Oklahoma State represents a different challenge. Across EPA/ play-act, success rates, and explosiveness, broken down by down( standard or extending) and by play-act( hastening or extending ), the Cowboys’ defense grades among the top 50 in 10 of 12 situations. If Texas is defined by doing everything well on offense, Oklahoma State is defined by doing the same on protection. While not exceptional in many particular aspects–ranking top-1 0 in just one of those measures mentioned before, namely EPA per play on passing downs–the Cowboys are equipped to handle almost anything a defense sheds at them.

When the Longhorns go through the air, they’ll tangle with a secondary that has allowed merely 0.09 EPA per pass, 14 th nationally. Should they take to the ground, they’ll be up against a front seven that has allowed simply 2.74 pipeline gardens per carry( 32 nd) and a minuscule 0.70 second-level gardens per carry( fifth ). In either occurrence, they’ll go up against one of the best red zone defenses in the country, with Oklahoma State permitting only 2.63 phases per opportunity( eighth ). The Cowboys have playmakers at all levels, with Malcolm Rodriguez( 54 tackles, 5 TFL) and Devin Harper( 29 tackles, 2.5 TFL, two fumble recuperations) inducing football’s 24 th-highest havoc rate in the front seven while Kolby Harvell-Peel( 27 tackles, two interceptions) and Jarrick Bernard( 21 tackles, five pass breakups) aid limit production through the air with the 14 th-lowest EPA per pass.

To secure the upper hand in the Big 12 ‘s championship chase, the Longhorns will need to identify and exploit what weaknesses the Cowboys’ defense does possess–most notably, the nation’s 100 th-ranked havoc rate in the defensive back corps. Strength will meet strength in Austin as both Texas, moving into the second half of Steve Sarkisian’s first season, and Oklahoma State, changing to an uncharacteristic defense-focused formula, enter brand-new and unfamiliar eras.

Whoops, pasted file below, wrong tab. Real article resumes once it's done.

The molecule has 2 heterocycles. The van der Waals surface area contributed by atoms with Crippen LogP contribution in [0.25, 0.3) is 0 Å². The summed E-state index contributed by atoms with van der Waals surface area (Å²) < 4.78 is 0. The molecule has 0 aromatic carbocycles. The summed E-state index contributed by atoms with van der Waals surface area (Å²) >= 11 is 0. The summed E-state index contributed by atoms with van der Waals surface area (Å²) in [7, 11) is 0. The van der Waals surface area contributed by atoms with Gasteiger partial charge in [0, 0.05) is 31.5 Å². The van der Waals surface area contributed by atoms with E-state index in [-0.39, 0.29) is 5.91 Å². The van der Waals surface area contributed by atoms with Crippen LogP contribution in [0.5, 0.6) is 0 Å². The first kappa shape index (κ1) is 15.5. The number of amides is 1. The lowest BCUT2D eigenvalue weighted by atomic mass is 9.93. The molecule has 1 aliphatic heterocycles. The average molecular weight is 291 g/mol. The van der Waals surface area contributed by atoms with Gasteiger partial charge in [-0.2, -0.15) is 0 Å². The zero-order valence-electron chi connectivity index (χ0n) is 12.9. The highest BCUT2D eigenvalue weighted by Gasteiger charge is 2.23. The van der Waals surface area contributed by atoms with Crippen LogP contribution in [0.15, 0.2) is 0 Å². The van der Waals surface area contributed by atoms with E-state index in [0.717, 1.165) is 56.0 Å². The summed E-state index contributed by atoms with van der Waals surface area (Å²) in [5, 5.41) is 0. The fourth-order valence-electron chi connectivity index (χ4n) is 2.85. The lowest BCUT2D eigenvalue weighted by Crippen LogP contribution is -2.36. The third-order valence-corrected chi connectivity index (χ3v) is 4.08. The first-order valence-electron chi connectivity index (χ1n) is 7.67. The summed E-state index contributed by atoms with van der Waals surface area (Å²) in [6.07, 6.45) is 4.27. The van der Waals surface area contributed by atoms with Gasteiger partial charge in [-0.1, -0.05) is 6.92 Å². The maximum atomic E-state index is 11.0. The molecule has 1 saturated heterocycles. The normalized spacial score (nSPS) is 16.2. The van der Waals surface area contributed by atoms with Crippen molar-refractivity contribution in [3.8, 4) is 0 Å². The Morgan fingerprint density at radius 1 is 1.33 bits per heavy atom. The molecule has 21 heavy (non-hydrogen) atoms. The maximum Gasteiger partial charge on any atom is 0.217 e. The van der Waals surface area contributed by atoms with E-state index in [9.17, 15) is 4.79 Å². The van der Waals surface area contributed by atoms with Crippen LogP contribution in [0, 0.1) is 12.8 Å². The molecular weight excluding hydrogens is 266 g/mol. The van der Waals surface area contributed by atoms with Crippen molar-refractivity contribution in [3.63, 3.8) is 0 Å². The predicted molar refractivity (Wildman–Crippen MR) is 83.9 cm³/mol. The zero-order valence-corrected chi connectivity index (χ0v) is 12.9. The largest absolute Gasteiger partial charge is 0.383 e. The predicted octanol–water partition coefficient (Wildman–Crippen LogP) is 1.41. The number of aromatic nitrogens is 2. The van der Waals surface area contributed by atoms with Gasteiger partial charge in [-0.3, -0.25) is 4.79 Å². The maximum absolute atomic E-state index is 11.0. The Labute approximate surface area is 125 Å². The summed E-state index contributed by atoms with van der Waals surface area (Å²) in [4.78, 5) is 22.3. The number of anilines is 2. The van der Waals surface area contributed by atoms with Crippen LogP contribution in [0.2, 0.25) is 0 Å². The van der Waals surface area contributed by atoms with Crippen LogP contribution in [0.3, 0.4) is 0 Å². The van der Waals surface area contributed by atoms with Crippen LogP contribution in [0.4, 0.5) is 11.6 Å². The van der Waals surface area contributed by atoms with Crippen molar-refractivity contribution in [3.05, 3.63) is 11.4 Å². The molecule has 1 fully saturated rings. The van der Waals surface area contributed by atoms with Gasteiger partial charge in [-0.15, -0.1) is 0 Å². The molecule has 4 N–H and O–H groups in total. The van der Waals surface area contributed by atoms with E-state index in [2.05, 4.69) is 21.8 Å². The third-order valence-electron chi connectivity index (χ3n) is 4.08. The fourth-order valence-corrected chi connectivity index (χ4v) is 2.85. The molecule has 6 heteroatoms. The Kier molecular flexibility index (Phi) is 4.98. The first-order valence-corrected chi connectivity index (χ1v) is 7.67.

Watch for 😛 TAGEND

Will Jaylen Warren’s high-flying form( 552 total gardens, four touchdowns in the last three games) continue against a susceptible Texas defensive path? Can Spencer Sanders bounce back from a miserable three-interception day against Baylor? Despite the heavy load of 125 rushing attempts( including 55 in the last two weeks ), will Bijan Robinson continue to excel?

FEI Outright Pick: Texas by 6.9

Auburn at Arkansas( -4. 5 )– Saturday, 12 p.m.( CBS)

Overall Auburn Arkansas

2021 F+ 21 27

When Auburn has the ball Offense Protection

2021 F+ 43 25

2021 EPA/ pass 81 21

2021 EPA/ rush 41 51

When Arkansas has the ball Protection Offense

2021 F+ 20 34

2021 EPA/ pass 67 46

2021 EPA/ rushed 41 33

Arkansas wouldn’t rank highly( or, for many devotees, at all) on Auburn’s list of contenders, but there will be no love lost between the two teams when they meet in a rematch of a dramatic, controversial 2020 showdown. Going into that play, the Tigers had won six of their last-place seven against Arkansas by at least 18 degrees, but a blatantly missed fumble in the final time proved the difference as Auburn won with a subsequent field goal. Both teams, after transcending preseason expectancies during September, are coming off a pair of letdown performances–losses to Georgia( 37 -0) and Ole Miss( 52 -5 1) for the Razorbacks, a narrow win over LSU( 24 -1 9) and loss to Georgia( 34 -1 0) for the Tigers. Both are 4-2 and mired in the middle of the wild SEC West, and both participate this play with a lot to prove.